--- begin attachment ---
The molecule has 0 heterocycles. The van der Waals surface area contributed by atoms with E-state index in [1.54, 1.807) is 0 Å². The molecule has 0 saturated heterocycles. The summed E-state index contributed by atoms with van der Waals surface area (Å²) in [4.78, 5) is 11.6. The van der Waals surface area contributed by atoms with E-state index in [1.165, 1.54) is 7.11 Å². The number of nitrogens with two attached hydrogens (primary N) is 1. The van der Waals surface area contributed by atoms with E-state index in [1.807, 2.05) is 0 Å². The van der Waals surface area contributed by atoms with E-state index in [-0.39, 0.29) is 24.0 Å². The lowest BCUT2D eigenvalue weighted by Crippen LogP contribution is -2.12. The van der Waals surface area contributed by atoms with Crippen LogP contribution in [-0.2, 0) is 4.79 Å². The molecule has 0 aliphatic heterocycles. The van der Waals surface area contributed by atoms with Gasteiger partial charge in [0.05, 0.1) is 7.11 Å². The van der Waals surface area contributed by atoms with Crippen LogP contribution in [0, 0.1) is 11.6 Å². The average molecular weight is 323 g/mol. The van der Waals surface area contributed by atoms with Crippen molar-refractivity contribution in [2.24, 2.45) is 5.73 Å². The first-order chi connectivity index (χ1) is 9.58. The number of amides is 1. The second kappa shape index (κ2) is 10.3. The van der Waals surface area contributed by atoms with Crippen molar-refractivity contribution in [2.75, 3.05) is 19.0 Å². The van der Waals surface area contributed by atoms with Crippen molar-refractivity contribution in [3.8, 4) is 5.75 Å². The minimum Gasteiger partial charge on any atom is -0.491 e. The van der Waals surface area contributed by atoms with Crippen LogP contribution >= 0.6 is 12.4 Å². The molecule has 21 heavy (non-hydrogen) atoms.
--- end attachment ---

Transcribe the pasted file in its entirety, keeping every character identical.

The molecule has 0 heterocycles. The van der Waals surface area contributed by atoms with E-state index in [1.54, 1.807) is 0 Å². The molecule has 0 saturated heterocycles. The summed E-state index contributed by atoms with van der Waals surface area (Å²) in [4.78, 5) is 11.6. The van der Waals surface area contributed by atoms with E-state index in [1.165, 1.54) is 7.11 Å². The number of nitrogens with two attached hydrogens (primary N) is 1. The van der Waals surface area contributed by atoms with E-state index in [1.807, 2.05) is 0 Å². The van der Waals surface area contributed by atoms with E-state index in [-0.39, 0.29) is 24.0 Å². The lowest BCUT2D eigenvalue weighted by Crippen LogP contribution is -2.12. The van der Waals surface area contributed by atoms with Crippen LogP contribution in [-0.2, 0) is 4.79 Å². The molecule has 0 aliphatic heterocycles. The van der Waals surface area contributed by atoms with Gasteiger partial charge in [0.05, 0.1) is 7.11 Å². The van der Waals surface area contributed by atoms with Crippen LogP contribution in [0, 0.1) is 11.6 Å². The average molecular weight is 323 g/mol. The van der Waals surface area contributed by atoms with Crippen molar-refractivity contribution in [2.24, 2.45) is 5.73 Å². The first-order chi connectivity index (χ1) is 9.58. The number of amides is 1. The second kappa shape index (κ2) is 10.3. The van der Waals surface area contributed by atoms with Crippen molar-refractivity contribution in [2.75, 3.05) is 19.0 Å². The van der Waals surface area contributed by atoms with Crippen molar-refractivity contribution in [3.8, 4) is 5.75 Å². The minimum Gasteiger partial charge on any atom is -0.491 e. The van der Waals surface area contributed by atoms with Crippen LogP contribution >= 0.6 is 12.4 Å². The molecule has 21 heavy (non-hydrogen) atoms.